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In the women’s prison where we minister, most inmates are incarcerated for “moral

reasons.” They have been convicted of prostitution, adultery, deserting their husband, or

failure to obey/submit. Some are serving a sentence in the place of their husbands and

others have been convicted of murdering their husbands. Such women are outcasts in

society and most will not be welcome at home even when released. Their children can stay

with them in prison through age six, if not wanted by relatives. They share the food on

their mother’s plate, and all they see is the inside of a prison cell. We try to meet basic

physical needs and focus on hygiene materials and the necessities of newborns. Just

recently, we were able to provide hygiene materials for mothers and logistics for healthy

lunches during the winter. Handing each mother a bag, I prayed a blessing over her in the

name of Jesus. All responded gratefully and looked me in the eye, as if to say, “really?”

After we gave out the gifts, other women came up to us, sharing their needs, and although

I had nothing more to hand them, I was able to pray over one of the ladies and lift up

her request.

“Suzy” was sentenced to prison for killing the man who raped her. She arrived at the

prison with her two children and is now being trained in tailoring and microfinance,

allowing her to sew projects for money while still at the prison. It has given her hope. When

released, she will be able to open a tailoring shop of her own to support her family. The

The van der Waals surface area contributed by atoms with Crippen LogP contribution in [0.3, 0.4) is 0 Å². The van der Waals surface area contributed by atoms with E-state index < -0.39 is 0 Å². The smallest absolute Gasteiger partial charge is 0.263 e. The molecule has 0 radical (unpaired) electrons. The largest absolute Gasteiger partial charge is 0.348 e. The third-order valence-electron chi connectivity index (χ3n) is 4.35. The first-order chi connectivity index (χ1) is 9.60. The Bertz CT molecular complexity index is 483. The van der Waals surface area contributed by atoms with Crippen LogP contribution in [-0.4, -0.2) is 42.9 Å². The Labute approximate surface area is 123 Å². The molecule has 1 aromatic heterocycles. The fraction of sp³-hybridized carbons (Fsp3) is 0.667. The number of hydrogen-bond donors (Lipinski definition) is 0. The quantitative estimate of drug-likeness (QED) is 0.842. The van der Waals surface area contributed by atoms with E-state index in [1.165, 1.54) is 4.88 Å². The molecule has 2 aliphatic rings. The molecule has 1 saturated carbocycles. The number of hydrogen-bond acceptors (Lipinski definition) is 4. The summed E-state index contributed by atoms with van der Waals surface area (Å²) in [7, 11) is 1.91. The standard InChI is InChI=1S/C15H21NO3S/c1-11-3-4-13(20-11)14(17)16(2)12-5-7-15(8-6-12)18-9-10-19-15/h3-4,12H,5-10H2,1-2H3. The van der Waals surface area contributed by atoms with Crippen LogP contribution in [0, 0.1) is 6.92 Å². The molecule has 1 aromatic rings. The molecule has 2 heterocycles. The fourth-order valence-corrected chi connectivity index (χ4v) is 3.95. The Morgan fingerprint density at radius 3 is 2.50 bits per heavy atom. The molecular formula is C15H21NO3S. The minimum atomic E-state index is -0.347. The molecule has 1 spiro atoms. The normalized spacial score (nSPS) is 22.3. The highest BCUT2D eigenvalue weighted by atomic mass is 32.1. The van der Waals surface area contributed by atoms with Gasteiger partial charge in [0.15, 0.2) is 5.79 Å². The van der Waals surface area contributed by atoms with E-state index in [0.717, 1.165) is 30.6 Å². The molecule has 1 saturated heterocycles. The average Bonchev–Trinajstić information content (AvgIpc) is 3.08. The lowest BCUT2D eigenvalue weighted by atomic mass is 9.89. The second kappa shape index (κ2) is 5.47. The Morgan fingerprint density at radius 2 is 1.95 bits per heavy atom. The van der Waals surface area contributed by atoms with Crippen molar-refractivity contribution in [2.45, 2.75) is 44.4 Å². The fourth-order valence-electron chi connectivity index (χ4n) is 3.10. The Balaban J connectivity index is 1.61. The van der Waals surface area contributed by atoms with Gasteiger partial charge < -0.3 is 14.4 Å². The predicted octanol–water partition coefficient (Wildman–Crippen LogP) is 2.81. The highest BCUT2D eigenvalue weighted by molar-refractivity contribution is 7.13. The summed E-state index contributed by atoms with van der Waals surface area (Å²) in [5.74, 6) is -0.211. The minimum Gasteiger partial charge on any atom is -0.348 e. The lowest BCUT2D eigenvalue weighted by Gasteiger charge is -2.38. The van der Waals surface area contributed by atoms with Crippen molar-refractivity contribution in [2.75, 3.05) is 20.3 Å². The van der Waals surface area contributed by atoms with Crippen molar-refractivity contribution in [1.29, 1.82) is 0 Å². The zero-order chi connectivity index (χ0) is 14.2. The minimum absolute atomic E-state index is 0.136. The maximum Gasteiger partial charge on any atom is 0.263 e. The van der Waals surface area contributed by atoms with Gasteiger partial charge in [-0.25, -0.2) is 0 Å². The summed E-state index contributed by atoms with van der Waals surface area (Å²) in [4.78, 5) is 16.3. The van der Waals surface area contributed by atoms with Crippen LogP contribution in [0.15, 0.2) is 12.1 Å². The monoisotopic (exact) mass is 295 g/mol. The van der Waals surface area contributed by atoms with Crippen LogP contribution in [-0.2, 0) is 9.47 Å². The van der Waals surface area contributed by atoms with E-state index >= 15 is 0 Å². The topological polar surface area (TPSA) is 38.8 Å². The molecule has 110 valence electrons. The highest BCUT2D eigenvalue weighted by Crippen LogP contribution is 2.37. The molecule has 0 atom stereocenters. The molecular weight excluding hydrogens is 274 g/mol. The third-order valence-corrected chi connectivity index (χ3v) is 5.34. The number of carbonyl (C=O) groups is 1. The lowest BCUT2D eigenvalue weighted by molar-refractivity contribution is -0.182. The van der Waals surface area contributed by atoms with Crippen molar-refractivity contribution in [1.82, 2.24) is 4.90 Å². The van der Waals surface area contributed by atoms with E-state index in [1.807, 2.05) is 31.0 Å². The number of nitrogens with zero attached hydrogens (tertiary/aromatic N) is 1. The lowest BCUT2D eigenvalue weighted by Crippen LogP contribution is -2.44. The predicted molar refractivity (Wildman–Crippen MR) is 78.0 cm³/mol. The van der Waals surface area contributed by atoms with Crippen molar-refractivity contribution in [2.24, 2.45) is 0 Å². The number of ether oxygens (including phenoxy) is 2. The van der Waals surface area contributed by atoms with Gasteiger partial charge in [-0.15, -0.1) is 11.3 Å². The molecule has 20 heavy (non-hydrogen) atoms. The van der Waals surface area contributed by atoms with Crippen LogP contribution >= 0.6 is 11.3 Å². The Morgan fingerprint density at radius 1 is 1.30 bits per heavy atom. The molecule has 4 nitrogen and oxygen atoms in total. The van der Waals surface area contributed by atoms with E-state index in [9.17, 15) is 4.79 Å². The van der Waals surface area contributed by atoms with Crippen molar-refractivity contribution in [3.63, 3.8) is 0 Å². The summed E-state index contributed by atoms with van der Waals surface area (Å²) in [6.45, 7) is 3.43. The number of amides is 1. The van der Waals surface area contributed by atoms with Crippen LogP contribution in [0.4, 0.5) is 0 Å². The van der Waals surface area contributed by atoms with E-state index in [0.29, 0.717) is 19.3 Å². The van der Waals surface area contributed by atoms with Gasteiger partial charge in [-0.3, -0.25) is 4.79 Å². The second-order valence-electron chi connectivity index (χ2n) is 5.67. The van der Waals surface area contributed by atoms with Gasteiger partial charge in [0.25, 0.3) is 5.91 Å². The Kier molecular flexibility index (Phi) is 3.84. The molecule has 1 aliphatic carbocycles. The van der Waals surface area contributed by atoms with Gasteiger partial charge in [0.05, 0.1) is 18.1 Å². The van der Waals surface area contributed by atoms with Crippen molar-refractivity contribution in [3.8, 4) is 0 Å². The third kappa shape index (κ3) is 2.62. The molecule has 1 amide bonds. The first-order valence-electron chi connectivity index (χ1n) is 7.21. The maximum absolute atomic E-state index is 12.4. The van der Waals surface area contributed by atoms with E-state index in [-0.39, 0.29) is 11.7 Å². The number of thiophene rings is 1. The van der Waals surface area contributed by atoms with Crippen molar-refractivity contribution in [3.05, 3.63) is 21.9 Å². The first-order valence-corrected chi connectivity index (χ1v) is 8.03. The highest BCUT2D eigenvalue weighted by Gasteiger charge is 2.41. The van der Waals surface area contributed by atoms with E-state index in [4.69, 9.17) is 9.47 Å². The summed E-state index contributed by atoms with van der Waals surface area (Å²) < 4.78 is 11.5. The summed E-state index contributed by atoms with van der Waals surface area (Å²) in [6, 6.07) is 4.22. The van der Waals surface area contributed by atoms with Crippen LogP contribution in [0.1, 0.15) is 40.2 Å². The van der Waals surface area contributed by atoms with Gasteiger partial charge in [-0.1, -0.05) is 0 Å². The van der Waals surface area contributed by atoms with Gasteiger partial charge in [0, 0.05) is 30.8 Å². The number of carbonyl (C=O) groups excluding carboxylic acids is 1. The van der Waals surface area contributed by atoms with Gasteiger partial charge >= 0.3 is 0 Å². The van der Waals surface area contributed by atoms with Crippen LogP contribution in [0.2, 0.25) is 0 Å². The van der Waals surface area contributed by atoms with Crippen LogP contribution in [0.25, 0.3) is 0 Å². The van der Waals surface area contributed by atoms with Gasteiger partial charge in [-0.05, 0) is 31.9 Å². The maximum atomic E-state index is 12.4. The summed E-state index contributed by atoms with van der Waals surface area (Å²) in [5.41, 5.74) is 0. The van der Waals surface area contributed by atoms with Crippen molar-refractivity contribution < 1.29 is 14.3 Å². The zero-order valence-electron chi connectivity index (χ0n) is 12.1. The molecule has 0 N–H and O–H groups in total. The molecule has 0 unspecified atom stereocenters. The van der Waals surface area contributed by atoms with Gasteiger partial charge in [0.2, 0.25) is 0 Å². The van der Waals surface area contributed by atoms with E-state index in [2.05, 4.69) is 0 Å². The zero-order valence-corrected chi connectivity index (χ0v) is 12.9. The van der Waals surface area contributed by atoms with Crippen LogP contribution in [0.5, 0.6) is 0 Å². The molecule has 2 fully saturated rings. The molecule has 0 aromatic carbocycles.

opportunity to bring living water to thirsty souls is thrilling!


My husband and I teach English in a very conservative country that forbids

proselytism, but being teachers clearly identifies us with a position in society, and

is a natural way to connect. Education is viewed as a way to overcome oppressive

poverty and shame. Many have said we taught them much more than English and

this is what we want! Our highly-motivated students show up for early-morning

classes before going to university or work. They are not free to ask many questions

or come across as seekers, yet some ask about our faith, and some have found

helpful websites on their own, and shared them with fellow students. The Good

Book is available to download in their language and we can talk about our faith

in a general way when discussing Christian holidays. Just being here is a witness.

We routinely get asked why we left our homeland to come here, and that sacrifice

speaks to them. Someone once asked, “You don’t beat your wife, do you?” Our lives

are an open book and read on a daily basis.




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